Keystone Pipeline Reality

Economist Mark J. Perry had a Keystone Pipeline perspective today on Twitter:

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Competition Has Driven Technology Prices Down for Consumers

1964 christmas

Economist Mark J. Perry at the American Enterprise Institute provided a piece showing the technology marketplace and how competition helps not only bring more products to the marketplace but also cheaper pricing.

Pictured above are some color TVs from the 627-page 1964 Sears Christmas Catalog, available here at the WishbookWeb website along with many other Christmas catalogs from 1933 to 1988. The original prices are listed ($750 for the Sears Silvertone entertainment center and $800 for the more expensive one), and those prices are also shown converted to today’s 2014 dollars using the BLS Inflation Calculator: $5,700 for the basic 21-inch color TV model and $6,100 for the more expensive model.

Click on this link to see what he found you can buy with the amount of money in todays dollars from the televisions listed above.

He also leaves on this final note and one reason why the U.S. is still one of the greatest economic innovators the world has ever seen.

As much as we might complain about a slow economic recovery, the decline of the middle class, stagnant median household income, rising income inequality and a dysfunctional Congress, we have a lot to be thankful for, and we’ve made a lot of economic progress in the last 50 years as the example above illustrates, thanks to the “magic and miracle of the marketplace.”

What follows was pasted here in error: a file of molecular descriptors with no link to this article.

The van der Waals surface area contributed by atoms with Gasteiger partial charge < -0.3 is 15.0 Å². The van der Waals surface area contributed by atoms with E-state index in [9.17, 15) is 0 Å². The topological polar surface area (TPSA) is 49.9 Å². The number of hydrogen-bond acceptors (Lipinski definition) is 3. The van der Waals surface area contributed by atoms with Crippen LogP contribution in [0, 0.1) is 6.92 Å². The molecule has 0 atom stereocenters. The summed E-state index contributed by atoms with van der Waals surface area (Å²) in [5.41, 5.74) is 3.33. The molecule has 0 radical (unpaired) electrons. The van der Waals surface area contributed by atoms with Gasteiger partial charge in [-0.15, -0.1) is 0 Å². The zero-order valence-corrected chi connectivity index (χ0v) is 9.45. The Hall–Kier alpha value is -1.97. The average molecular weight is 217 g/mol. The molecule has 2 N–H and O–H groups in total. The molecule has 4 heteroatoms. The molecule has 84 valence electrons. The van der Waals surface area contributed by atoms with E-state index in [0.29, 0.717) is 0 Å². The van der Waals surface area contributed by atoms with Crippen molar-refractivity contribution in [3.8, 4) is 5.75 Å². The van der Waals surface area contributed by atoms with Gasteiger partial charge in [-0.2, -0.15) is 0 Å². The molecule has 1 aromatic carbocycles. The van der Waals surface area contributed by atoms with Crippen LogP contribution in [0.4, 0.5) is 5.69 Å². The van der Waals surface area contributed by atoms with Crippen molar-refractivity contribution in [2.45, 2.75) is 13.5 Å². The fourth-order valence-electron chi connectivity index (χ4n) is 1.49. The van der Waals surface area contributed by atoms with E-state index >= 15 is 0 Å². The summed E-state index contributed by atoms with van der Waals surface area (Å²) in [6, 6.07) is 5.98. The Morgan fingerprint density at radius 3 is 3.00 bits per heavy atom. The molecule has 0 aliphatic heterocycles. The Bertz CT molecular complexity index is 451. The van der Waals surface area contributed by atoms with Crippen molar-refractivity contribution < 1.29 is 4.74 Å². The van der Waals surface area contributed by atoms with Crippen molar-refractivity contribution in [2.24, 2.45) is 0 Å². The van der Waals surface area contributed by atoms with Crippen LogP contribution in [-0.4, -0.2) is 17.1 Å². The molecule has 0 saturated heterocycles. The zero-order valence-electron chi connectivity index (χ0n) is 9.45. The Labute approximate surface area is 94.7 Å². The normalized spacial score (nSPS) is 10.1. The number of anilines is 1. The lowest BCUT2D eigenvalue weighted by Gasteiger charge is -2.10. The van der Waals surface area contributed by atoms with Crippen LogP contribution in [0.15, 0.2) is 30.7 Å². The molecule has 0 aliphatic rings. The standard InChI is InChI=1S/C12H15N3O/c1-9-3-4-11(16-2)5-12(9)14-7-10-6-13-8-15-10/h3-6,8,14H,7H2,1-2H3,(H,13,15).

U-Haul Truck Rental Prices Shows Basic Economics

uahul
Economist Mark J. Perry frequently gives updates on U-Haul “One Way” truck rental prices as a form of an economic indicator of where people are moving too. U-Haul truck rental prices show how prices are affected by demand. Here is an example that he posted in May of this year:

Check out the Amazing Price Differentials for One-Way U-Haul 26-Foot Truck Rentals:

Chicago to Houston: $2,588
Houston to Chicago: $473
Ratio: 5.5 to 1

Chicago to Dallas: $2,460
Dallas to Chicago: $636
Ratio: 3.9 to 1

Obvisously there is greater demand in people wanting to move out of Chicago then moving to it along with the fact that trucks leaving Chicago is massive. He also addresses “perfect price parity” for doubters of this economic data.

Here’s an example of almost perfect price parity, suggesting almost a perfect balance in one-way U-Haul 26-foot truck rentals in each direction.

Los Angeles to Chicago: $3,878
Chicago to Los Angeles: $3,869

Mark Perry can be followed at his website and Twitter page.